Jail for former Green Acres franchisee

She was told there may be an opportunity to meet Lapham after the sentencing, but then learned he had declined the opportunity. "I just want to tell him, you've hurt so many people and caused so much pain. Some had to leave the country because they had no money. They've lost their jobs, their house, their cars were repossessed.

November 29, 2010

Jail for former Green Acres franchisee


Keith Lapham- Source: ONE News

A Green Acres employee who sold bogus franchises to almost 200 people has been sentenced to a maximum 3 years and 8 months in jail.

Former Green Acres master franchise holder Keith Lapham, 54, had plead guilty to three charges of obtaining by deception after selling non-existent Green Acres ironing franchises and promising the buyers an income of $650 a week.

Many were immigrants with limited English.

The Serious Fraud Office said Lapham obtained $3.5 million by deception between March and December 2007.

Keith Lapham's lawyer Peter Davey told the court his client felt a "strong sense of remorse and regret over what happened during this period of time".

Davey said the $650 per week promised to sub-franchisees was supposed to be an average over a two-year period of time, and that Davey intended that any shortfall would be made up at the end of that period.

"He thought he had two years, effectively, to be able to meet this guaranteed income."

But Davey also admitted that at some point Lapham had "crossed that line" where he no longer believed he could fulfil the promise of those returns.

Crown prosecutor Philip Morgan said Lapham used their investments, rather than any profits earned, to pay off other sub-franchisees in a continual cycle that relied on more and more people paying to join the scheme - a business model that was doomed to fail.

One sub-franchisee sucked in was Anuradha Chandra, who saw an advertisement for Green Acres franchises on television.

She received some training and an ironing system and was told she could expect to be paid on average $1000 a week for doing small amounts of work.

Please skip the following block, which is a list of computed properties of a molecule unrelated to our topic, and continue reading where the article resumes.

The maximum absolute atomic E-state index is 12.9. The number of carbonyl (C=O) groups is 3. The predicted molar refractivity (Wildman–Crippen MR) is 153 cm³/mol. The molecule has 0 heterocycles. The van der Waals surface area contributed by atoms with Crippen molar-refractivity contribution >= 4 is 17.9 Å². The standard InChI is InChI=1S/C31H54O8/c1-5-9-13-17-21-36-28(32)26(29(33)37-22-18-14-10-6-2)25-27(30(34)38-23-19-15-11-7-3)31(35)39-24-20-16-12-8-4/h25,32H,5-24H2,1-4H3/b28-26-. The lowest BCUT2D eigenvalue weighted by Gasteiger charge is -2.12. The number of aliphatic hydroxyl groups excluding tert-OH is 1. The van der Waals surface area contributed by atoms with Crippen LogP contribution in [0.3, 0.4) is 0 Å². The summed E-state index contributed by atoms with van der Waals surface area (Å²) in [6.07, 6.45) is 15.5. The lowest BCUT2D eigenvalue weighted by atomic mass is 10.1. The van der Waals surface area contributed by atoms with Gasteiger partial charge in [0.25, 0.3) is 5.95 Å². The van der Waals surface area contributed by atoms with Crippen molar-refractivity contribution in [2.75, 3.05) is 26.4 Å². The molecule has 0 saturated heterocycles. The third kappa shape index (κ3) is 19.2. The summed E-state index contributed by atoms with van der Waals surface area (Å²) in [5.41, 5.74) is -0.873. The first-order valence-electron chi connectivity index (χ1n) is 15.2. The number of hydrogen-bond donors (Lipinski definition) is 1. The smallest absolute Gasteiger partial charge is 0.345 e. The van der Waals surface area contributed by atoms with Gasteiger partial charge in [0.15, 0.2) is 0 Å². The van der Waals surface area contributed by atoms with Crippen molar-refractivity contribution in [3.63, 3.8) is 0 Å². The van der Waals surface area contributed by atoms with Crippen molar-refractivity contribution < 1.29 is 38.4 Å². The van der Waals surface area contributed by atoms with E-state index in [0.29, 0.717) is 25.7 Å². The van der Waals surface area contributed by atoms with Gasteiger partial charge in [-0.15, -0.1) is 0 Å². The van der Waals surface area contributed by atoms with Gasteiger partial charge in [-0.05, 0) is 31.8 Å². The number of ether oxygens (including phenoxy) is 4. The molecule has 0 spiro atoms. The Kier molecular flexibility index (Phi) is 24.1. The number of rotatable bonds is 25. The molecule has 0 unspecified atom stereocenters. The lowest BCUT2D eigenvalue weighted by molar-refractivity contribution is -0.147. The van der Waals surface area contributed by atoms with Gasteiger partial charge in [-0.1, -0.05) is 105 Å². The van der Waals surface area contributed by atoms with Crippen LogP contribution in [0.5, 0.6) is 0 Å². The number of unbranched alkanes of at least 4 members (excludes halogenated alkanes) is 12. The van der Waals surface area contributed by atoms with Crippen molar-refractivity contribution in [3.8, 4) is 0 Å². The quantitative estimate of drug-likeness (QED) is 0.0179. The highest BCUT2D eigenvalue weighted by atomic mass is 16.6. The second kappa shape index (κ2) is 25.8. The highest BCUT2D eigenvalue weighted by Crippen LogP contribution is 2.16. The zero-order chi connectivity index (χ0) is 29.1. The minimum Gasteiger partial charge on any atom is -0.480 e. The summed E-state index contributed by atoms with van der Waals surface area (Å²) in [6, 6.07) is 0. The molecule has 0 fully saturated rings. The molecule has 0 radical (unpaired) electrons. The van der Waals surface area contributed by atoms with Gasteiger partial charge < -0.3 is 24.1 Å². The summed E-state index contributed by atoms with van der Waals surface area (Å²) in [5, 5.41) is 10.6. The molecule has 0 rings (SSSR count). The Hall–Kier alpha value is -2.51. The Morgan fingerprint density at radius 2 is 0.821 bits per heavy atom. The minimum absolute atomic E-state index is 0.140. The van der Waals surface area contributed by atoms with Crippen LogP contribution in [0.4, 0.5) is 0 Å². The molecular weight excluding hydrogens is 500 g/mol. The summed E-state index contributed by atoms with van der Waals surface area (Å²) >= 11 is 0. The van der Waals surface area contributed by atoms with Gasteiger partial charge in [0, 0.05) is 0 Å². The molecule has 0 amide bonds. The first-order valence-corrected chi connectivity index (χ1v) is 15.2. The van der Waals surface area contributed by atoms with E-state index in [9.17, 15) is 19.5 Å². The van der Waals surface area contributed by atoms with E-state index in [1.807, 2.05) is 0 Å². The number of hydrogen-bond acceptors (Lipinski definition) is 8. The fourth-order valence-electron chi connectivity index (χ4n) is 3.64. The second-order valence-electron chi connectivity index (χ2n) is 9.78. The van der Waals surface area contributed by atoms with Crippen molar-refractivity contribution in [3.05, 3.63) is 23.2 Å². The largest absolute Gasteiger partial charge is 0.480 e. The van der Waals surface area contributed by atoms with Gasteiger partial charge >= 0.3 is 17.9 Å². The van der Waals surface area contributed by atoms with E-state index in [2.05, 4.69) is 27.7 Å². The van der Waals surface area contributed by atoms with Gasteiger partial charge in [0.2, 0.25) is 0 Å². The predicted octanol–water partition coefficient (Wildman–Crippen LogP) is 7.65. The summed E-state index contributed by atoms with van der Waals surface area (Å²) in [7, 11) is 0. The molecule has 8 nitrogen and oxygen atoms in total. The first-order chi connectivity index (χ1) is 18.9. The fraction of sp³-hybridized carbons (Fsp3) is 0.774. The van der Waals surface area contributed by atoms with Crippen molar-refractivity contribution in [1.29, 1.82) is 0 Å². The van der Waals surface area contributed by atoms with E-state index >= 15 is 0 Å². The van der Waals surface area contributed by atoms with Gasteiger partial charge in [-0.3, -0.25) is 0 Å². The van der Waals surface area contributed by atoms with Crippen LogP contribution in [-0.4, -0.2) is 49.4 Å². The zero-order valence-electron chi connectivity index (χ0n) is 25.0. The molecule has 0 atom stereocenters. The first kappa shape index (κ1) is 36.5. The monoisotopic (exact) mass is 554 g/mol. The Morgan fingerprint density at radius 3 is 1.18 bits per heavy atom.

Chandra, who borrowed $21,000, was in court today to see the sentence handed down.

She was told there may be an opportunity to meet Lapham after the sentencing, but then learned he had declined the opportunity.

"I just want to tell him, you've hurt so many people and caused so much pain. Some had to leave the country because they had no money. They've lost their jobs, their house, their cars were repossessed.

"What are we going to do with a $5000 ironing board and steamer? Nothing."

Judge Perkins told Lapham his sentence would have to act as a deterrent to others.

"These are people who have come to the country with high hopes. They are people who are normally high achievers. What you've done is stolen from them the capital they would have used to perform in the community, in financial ways and in other ways that new immigrants do."

He sentenced Lapham to three sentences of 3 years and 8 months imprisonment for each of the charges faced, to be served concurrently.

Perkins said Lapham's actions had awful consequences for the victims and their families.

"Those people have come here as new immigrants to contribute to the community and they've had that ripped from them so instead of hitting the ground running they've been put way behind the eight ball," he said.

"What you have done is stolen from them capital that they would have used to contribute to the community financially and in other ways that new immigrants invariably do. That is why I say your offending was debilitating to the community at large."

Lapham had also deceived Green Acres about his business activities and the company had lost substantial funds and suffered damage to its reputation as a result of his offending, he said.

Green Acres spokesman Logan Sears said the business had been rebuilt after the damage Lapham had inflicted on it.

"This sentence underlines both the seriousness of the charge, and the damaging consequences for all parties who suffered as a result of Lapham's actions.

"It vindicates the stance we took from the outset and the efforts we made to lay a complaint, gather and safeguard evidence and support the Serious Fraud Office."

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